Q. What is the best way to identify effective mentors, and how do you know who will be right for the job?
A. Ask for volunteers, says Jackie Glenn, a “cultural architect” and author of a new book, Lift as I Climb: An Immigrant Girl’s Journey Through Corporate America.
To be an effective mentor, employees must genuinely be interested in mentoring. If, on the other hand, an employee agrees to be a mentor for the “wrong reasons,” such as to please his or her boss or simply to strengthen his or her résumé, the employee is not likely to be as dedicated to the endeavor. The person “has to really want to do it” and be “up for the challenge of being a good mentor and an advocate,” she says. “Don’t tell someone they’ve got to be a mentor.”
Of course, just because an employee volunteers to be a mentor does not automatically mean he or she will make a good one. Glenn advises employers to screen for certain qualifications and attributes, including expertise, strong collaboration skills, “dedication to the company mission and vision,” and “a high likeability factor.” Do not select mentors who are “disgruntled and just there to collect a paycheck.”
Glenn says it is important to take the time to identify individuals who will make good mentors. “The people that they’re mentoring are the future leaders of the company.”
She recommends providing mentors and mentees with guidance and support throughout the mentoring relationship. For example, set expectations up front so both mentors and mentees understand their roles. “That is critical, because we assume that when we put mentors in that role, they know what to do.” However, she says that is not always the case.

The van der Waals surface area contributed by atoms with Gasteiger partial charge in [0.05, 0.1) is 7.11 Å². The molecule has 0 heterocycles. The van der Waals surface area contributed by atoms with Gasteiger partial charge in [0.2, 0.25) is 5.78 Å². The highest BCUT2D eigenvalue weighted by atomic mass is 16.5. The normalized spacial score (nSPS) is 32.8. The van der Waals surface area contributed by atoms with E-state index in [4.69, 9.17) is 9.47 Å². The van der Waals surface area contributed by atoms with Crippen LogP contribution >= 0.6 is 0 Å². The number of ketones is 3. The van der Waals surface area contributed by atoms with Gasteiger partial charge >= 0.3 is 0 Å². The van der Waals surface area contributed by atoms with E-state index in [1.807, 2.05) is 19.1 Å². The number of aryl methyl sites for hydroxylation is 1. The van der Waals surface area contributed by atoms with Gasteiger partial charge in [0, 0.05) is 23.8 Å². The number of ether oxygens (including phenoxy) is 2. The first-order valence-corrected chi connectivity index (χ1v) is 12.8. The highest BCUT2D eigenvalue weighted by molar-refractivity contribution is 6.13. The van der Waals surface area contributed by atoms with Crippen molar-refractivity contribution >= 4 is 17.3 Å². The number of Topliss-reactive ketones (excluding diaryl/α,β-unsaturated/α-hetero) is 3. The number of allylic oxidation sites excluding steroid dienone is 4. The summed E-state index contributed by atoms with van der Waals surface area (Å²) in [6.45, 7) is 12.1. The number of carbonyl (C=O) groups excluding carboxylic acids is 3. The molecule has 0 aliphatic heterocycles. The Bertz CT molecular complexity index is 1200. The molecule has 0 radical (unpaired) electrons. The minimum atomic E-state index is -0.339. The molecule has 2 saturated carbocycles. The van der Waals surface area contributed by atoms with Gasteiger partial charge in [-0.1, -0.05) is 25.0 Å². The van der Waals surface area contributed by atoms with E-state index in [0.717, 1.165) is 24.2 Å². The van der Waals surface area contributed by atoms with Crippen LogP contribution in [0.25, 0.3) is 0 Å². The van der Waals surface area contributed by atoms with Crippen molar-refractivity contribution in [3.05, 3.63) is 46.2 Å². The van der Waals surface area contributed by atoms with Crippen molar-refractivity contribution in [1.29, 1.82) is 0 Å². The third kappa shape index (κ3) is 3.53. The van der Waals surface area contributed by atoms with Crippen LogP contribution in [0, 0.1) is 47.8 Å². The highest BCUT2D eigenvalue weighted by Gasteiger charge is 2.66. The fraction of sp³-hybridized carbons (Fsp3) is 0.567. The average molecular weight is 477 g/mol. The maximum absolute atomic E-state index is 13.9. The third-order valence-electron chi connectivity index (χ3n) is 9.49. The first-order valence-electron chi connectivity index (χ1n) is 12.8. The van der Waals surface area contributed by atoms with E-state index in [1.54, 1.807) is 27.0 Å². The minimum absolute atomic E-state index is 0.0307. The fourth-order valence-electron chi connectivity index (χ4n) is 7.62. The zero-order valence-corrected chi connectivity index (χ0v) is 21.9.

Regular check-ins are essential to ensure a good match between mentor and mentee, Glenn explains. Check-ins also offer opportunities to give additional guidance and support, determine what is working (and what’s not working), and make any necessary adjustments.
Organizations must be able to objectively measure whether their mentoring program helps them achieve their business and learning goals. Attend the Workforce L&D session, “Measuring Mentorship Program Success: How to Ensure That Your Program Aligns with Business and Leadership Development Goals,” where Guy Lambert, of Mentorloop, will examine how companies can evaluate the ways in which their mentoring program(s) could be improved to ensure that learning goals are really being reached. Workforce L&D will be taking place during the larger HR World event in Nashville, Tennessee, on November 14-15, 2019. Click here to learn more or to register today.